Church leaders from Zimbabwe, Central Africa, and Europe have been commenting on President Robert Mugabe’s weakening grip on power.

The Rt. Rev. Chad Gandiya, Bishop of Harare, said on Premier Christian Radio that he is praying for a peaceful transition:

On Wednesday morning we woke up to the news that the Army was in control and that we were to remain calm. And people have remained calm.

[Wednesday] was very quiet, and today it is also quiet. People are going about their normal duties, but obviously people are a little bit sensitive to the situation, but we thank God that there is quietness in the country and in the city of Harare in particular.

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As a church, we are concerned that what we are going through is peaceful. We are concerned about violence — nobody wants violence and we are grateful that the authorities at this time are also encouraging us all not to be violent. We are concerned that whatever changes are in store for us, these take place in a peaceful manner.

He told Premier’s John Pantry and Rosie Wright that what happened next in Zimbabwe was anybody’s guess. “The situation is still unfolding, and so people can speculate about this and that, but I think the reality is that the army is definitely still in control,” he said.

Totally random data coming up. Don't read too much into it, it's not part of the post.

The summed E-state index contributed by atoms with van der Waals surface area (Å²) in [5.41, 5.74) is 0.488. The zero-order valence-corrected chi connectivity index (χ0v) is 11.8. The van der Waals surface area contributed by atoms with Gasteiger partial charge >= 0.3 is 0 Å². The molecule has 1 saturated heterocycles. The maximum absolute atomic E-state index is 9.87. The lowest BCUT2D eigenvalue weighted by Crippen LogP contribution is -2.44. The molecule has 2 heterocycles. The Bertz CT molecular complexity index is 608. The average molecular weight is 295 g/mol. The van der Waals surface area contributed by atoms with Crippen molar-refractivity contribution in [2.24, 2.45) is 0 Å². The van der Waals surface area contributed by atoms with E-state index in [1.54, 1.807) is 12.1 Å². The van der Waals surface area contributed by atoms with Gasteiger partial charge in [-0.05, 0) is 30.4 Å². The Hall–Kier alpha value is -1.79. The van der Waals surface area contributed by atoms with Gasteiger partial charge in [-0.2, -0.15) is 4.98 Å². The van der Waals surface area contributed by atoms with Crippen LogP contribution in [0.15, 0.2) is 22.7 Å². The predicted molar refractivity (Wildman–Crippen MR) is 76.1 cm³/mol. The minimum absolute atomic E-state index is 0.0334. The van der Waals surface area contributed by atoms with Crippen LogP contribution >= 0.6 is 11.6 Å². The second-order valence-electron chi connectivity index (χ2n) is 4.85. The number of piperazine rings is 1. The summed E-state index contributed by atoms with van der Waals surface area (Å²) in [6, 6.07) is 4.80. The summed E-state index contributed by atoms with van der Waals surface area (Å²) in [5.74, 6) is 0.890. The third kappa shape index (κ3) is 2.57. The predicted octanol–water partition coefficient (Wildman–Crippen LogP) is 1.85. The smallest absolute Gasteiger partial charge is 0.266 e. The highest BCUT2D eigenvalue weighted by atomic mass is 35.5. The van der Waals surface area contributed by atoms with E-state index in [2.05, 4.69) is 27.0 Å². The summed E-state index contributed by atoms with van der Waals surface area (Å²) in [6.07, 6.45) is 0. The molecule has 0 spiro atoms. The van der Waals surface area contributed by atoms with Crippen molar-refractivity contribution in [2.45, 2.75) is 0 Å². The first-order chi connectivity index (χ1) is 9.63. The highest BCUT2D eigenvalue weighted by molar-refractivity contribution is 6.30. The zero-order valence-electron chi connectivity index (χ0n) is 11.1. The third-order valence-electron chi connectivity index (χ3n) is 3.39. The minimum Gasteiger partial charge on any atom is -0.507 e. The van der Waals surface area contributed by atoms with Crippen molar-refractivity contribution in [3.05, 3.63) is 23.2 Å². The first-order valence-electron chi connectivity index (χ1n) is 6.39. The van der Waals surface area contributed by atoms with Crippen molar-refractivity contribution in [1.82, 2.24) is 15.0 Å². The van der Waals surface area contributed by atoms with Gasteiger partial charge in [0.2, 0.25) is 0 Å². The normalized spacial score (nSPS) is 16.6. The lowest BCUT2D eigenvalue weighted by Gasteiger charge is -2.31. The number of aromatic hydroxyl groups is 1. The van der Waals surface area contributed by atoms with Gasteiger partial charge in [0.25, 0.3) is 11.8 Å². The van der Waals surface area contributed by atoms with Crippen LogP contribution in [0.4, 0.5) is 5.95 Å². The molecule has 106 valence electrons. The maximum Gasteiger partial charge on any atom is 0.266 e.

“Everybody believes that we can recover and that the jewel will sparkle again,” alluding to Zimbabwe once being called the jewel of Africa.

In a pastoral letter, the Archbishop of Central Africa, Albert Chama, echoed the call for prayer and dialogue issued Nov. 15 by the Heads of Christian Denominations in Zimbabwe. Archbishop Albert, who is also the chairman of the Council of Anglican Provinces of Africa (CAPA), said that “this sad situation needs more than a political solution. It also needs all people of faith to pray and all citizens to engage in dialogue for the sake of peace and stability in Zimbabwe.”

The Archbishop of Canterbury, writing in an ACNS blog post and his Facebook page, said:

I am praying for the whole nation of Zimbabwe — its people, its military, its political leaders — that they may find a path forward that leads to the flourishing of this nation and all its people.

To the Church in Zimbabwe: your brothers and sisters around the Anglican Communion stand with you in prayer, solidarity and hope. Your faith, courage and persistence in the face of difficult times has long been an example to the world. May God strengthen, protect and guide you as you seek to bear witness to the love of Christ at this deeply challenging time.

The Zimbabwe Heads of Christian Denominations have called for prayer for the nation, for calm and peace, and for respect of human dignity. To Jesus Christ, the Prince of Peace, I pray that these calls are heard in the coming days, weeks and months.

Adapted from ACNS

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